Pool photo by Keith Bedford/The Boston Globe

Reimer: Aaron Hernandez CTE case could be most damaging litigation NFL has ever faced

Alex Reimer
September 21, 2017 - 10:50 pm

Aaron Hernandez’s estate faces long odds in its case against the NFL. But this could still be the most damaging litigation the league has ever faced. 

Boston University’s CTE Center revealed Thursday that Hernandez was found to have Stage 3 of the degenerative brain disease. Researchers concluded it was “the most severe case they had ever seen” in someone Hernandez’s age. The disgraced ex-Patriots tight end was 27 when he committed suicide inside of his prison cell earlier this year while serving a life sentence for murder. His family donated his brain to BU shortly thereafter.

Hernandez’s attorney, Jose Baez, announced at a press conference Thursday he’s filed a lawsuit against the Patriots and NFL on behalf of Hernandez’s daughter, Avielle. The estate is seeking $20 million in damages for loss of parental support. 

In the suit, Baez argues the Patriots and NFL “should have known it was not safe for Aaron to continue playing football and that extending Aaron’s football career placed him at greater risk for neurological degeneration.” The document contests no specific scientific information was ever communicated to Hernandez. 

But since Hernandez only played in the NFL for three years, it will be difficult for his estate to draw a causation between his professional football career and CTE. 

“Hernandez did not play in the NFL for very long –– only for a couple of years,” sports attorney Daniel Wallach told WEEI.com in a phone interview. “And given the circumstances surrounding his life, and the acts he’s accused of committing, he doesn’t make for an ideal plaintiff. This is not the perfect plaintiff to advance this kind of case.”

The NFL may also try to argue Hernandez is part of the $1 billion class-action concussion settlement, which includes all living players who were voluntarily or involuntarily retired as of July 7, 2014. Hernandez was arrested for his role in Odin Lloyd’s murder in June 2013, but wasn’t convicted until April 2015. He was charged with double murder in 2014, stemming from the killings of two men in 2012.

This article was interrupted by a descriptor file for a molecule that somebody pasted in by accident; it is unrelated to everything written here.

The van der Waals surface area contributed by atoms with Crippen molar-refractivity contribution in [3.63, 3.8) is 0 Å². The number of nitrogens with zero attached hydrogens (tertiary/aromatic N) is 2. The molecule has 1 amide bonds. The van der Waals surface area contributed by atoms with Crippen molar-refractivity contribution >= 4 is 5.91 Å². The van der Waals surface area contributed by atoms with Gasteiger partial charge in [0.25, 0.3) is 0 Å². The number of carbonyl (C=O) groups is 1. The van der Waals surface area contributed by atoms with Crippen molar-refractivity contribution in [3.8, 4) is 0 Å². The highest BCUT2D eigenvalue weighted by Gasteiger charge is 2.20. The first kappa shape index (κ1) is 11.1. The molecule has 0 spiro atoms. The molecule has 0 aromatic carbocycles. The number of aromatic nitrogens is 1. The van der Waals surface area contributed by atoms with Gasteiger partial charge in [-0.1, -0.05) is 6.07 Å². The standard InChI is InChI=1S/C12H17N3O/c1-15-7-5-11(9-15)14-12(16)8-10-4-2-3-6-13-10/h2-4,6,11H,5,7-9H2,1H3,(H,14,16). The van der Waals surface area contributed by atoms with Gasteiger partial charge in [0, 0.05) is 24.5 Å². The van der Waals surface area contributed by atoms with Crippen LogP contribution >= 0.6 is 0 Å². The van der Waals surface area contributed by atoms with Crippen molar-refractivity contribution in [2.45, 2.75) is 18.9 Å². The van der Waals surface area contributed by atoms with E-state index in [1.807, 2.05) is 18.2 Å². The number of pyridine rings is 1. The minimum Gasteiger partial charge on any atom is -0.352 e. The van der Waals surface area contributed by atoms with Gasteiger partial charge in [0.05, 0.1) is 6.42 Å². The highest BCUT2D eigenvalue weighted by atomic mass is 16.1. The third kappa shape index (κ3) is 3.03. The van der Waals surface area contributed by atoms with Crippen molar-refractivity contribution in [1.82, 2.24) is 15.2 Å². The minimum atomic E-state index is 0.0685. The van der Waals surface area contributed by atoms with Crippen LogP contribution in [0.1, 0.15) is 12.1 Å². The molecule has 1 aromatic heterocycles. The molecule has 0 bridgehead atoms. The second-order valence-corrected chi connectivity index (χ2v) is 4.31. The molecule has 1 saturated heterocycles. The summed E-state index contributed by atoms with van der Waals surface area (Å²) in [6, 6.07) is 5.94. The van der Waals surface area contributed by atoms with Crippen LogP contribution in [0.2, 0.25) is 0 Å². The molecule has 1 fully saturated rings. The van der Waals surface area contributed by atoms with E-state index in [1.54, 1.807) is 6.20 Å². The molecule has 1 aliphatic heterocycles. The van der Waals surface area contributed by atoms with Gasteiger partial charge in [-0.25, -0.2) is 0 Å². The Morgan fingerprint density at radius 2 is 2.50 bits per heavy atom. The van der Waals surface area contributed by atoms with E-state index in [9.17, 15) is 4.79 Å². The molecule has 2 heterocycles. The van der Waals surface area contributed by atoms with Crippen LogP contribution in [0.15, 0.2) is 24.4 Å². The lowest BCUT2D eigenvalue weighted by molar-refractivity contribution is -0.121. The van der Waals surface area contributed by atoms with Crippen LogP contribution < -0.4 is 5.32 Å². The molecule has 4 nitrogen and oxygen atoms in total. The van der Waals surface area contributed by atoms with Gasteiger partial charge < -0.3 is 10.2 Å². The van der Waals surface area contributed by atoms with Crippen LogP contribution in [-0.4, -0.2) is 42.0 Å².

Since Hernandez wasn’t convicted of a crime when the concussion settlement was reached, it’s conceivable he still could have tried to continue his NFL career if he was found not guilty in the Lloyd proceedings. At the time, he was not retired.

The league’s strongest argument, Wallach says, is the lack of causation. The NFL will likely seek an early stage dismissal motion based on those grounds. But if that motion is denied, then the NFL could be in for its most harmful public relations crisis yet. 

“This CTE case could be the highest-profile of them all, because this is one that could potentially go to trial, or go to discovery at the very least, and could expose the NFL and the Patriots to an embarrassing discovery and information the league and the team wouldn’t want to be in the public domain,” Wallach explained. “Since the commencement of the concussion litigations in 2012, we haven't seen one deposition or any formal documents exchanged during discovery. The NFL does not want this information to get out there, because if it comes out in one suit, it would be fair game in other cases.” 

In other words, the NFL has a vested interest in this case not going to trial, even if it would likely win. Wallach predicts the league would look to settle with Hernandez’s estate if it’s unable to get the case thrown out. 

The interest in Hernandez far exceeds the levels seen in other concussion and CTE cases. The estate’s decision alone to go forward with the lawsuit strikes a blow to the NFL, before the paperwork even gets in front of a judge.

“This is the first lawsuit in which a player in his prime is the target,” Wallach said. “This is a warning call for this league and its players, and that’s the greatest threat it represents. This is putting a face on CTE.”

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